How important is site selection? Site geography and soil composition are equal in importance to root quality (the origination and species of the plant). So yes, that’s an often-overlooked piece to the overall success of an orchard or vineyard and plays a huge role in the plants long-term and overall productivity for years to come.
Quigley and friends enjoying the fruits and fruits of his labors.
What about the aesthetics of the garden? That’s where it all began with me. I saw the beauty as well as the multi-purpose aspect of a fruit-bearing plant. It not only looks beautiful with bud and flower burst (i.e. cherry blossom). but from my perspective there’s nothing more beautiful than neatly managed rows of grapevines. And then, you get to eat as much as you want. And I can say that you’ll never taste anything more delicious than products that you grew at your home.
Pest control? Yes, there are pests and we have a long history of winning over them, but it is not easy. [Quigley has built protective structures to keep deer from nibbling tender, new shoots in his spindle system apple tree arbor, supports for netting to protect ripe fruit from birds and serious fencing to foil possums.]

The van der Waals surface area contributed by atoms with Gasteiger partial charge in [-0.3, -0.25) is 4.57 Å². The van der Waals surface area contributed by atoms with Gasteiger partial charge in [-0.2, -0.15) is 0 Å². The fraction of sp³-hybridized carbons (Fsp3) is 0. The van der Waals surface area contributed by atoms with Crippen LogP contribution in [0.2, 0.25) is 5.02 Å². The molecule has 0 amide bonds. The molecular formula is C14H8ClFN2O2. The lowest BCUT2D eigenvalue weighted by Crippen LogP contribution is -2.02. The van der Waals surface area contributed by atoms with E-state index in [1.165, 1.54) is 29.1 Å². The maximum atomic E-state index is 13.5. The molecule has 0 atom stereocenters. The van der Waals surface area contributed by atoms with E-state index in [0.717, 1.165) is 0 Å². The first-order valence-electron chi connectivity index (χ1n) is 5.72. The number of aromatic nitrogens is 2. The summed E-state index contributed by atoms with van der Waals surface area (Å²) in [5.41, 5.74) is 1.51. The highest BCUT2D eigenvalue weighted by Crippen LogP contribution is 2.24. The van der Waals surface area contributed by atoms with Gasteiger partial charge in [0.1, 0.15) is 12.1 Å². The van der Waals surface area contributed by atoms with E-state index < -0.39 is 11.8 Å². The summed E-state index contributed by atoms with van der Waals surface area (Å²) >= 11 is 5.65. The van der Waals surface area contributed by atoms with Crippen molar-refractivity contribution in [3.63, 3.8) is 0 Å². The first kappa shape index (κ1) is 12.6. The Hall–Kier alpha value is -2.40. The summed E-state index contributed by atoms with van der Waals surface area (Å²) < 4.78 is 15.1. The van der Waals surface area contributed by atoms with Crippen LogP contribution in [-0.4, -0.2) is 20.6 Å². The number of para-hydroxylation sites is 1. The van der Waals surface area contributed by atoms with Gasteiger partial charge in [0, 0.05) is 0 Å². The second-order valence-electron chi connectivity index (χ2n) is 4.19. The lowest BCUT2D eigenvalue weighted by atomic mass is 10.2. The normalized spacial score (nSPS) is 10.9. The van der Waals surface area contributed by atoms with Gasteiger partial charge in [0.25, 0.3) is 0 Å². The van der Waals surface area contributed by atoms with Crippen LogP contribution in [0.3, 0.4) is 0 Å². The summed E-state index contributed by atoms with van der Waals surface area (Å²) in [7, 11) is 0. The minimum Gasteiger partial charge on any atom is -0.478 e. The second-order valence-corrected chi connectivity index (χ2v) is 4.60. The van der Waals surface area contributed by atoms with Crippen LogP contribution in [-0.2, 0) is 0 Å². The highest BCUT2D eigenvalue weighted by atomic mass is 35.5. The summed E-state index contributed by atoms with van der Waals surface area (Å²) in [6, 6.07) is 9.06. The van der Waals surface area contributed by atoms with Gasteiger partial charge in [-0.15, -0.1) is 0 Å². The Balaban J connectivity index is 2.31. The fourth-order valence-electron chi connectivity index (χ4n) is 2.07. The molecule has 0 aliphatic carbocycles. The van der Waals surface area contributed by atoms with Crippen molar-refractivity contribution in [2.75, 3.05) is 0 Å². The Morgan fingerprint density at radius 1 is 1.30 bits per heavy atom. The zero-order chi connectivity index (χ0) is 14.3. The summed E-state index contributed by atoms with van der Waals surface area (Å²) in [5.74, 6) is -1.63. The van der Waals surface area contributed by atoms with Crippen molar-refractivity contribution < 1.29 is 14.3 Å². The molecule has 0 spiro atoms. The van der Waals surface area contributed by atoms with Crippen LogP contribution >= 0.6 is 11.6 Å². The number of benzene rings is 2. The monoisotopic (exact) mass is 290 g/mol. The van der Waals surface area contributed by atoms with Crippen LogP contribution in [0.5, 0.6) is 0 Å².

Tell us your favorite success story. My favorite story has to do with a vintner who lost more than 70 percent of his crop one season when a flock of robins descended on his small 36-vine vineyard. That winter he ordered netting specifically to address this particular pest because he was so disappointed in the loss from the previous year’s crop. He watched and waited through the entire summer and no robins. In fact, one of his neighbors commented on the fact that he had noticed that robins hadn’t been around. And then one day after a huge summer storm ripped through the region, the new vintner noticed a robin walk by his first-floor window. He looked again and saw nothing. He continued working inside the house and then noticed another robin outside. This second siting got his attention and, even though it was still sprinkling a bit more outside, he walked around to the front section of his property. That’s when he saw a flock of robins, many poised on his neighbor’s lawn seemingly looking disinterested in the trellis grapes. That’s all he was waiting for. He immediately unpacked boxes of netting and covered his vines. By the time he finished, the flock had grown, doubling what was there when he first started. He didn’t lose any grapes to birds that year. Then the deer arrived and the story continues ...